We looked for design methodologies that cope with optical specifications described in terms of trajectories in the CIE (Commission Internationale de l’Eclairage) 1976 chromaticity diagram in the context of low-cost mass-reproduction processes that inevitably introduce changes in the design of a diffractive device for security applications. The mathematics of the design process can be strongly simplified if the theory of planar waveguides (in integrated optics) is used to estimate, with sufficient accuracy, the position of Wood singularities, responsible for the more-interesting visual features of a grating. We show how to use such a model to assess color dynamics variations that are due to production and to estimate domains within the space of grating parameters that enable both first- and second-level security features to be implemented simultaneously. All the results are compared with the values obtained by rigorous coupled-wave analysis.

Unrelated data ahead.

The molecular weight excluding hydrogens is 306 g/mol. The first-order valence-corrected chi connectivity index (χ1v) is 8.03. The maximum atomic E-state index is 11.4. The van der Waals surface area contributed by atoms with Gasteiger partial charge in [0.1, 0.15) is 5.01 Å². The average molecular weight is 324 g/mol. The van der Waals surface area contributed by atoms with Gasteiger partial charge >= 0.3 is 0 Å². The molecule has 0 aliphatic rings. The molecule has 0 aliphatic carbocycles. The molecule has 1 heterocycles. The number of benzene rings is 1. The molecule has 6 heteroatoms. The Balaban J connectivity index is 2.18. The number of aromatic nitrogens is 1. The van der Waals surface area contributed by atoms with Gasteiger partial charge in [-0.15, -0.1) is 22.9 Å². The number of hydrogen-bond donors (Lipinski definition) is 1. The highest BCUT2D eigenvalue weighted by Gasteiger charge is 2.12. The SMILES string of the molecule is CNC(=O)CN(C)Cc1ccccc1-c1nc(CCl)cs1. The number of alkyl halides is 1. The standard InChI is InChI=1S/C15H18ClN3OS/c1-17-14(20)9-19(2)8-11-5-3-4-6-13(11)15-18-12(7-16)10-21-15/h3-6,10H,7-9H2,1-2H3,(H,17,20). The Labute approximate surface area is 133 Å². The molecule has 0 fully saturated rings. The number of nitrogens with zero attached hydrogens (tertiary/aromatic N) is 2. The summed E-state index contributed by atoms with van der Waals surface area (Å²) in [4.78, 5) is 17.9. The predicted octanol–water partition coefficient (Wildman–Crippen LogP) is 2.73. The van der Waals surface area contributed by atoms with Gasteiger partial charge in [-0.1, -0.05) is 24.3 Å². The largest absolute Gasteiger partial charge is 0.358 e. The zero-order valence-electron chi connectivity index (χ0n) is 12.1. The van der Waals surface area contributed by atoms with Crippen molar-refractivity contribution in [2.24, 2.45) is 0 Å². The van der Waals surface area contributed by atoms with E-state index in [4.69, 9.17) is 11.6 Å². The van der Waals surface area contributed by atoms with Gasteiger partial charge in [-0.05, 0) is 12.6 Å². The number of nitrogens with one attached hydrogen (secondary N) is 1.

© 1999 Optical Society of AmericaFull Article | PDF Article
Stephen A. Coulombe and John R. McNeil
J. Opt. Soc. Am. A 16(12) 2904-2913 (1999)
J. Opt. Soc. Am. A 7(8) 1464-1469 (1990)
S. S. Wang, M. G. Moharam, R. Magnusson, and J. S. Bagby
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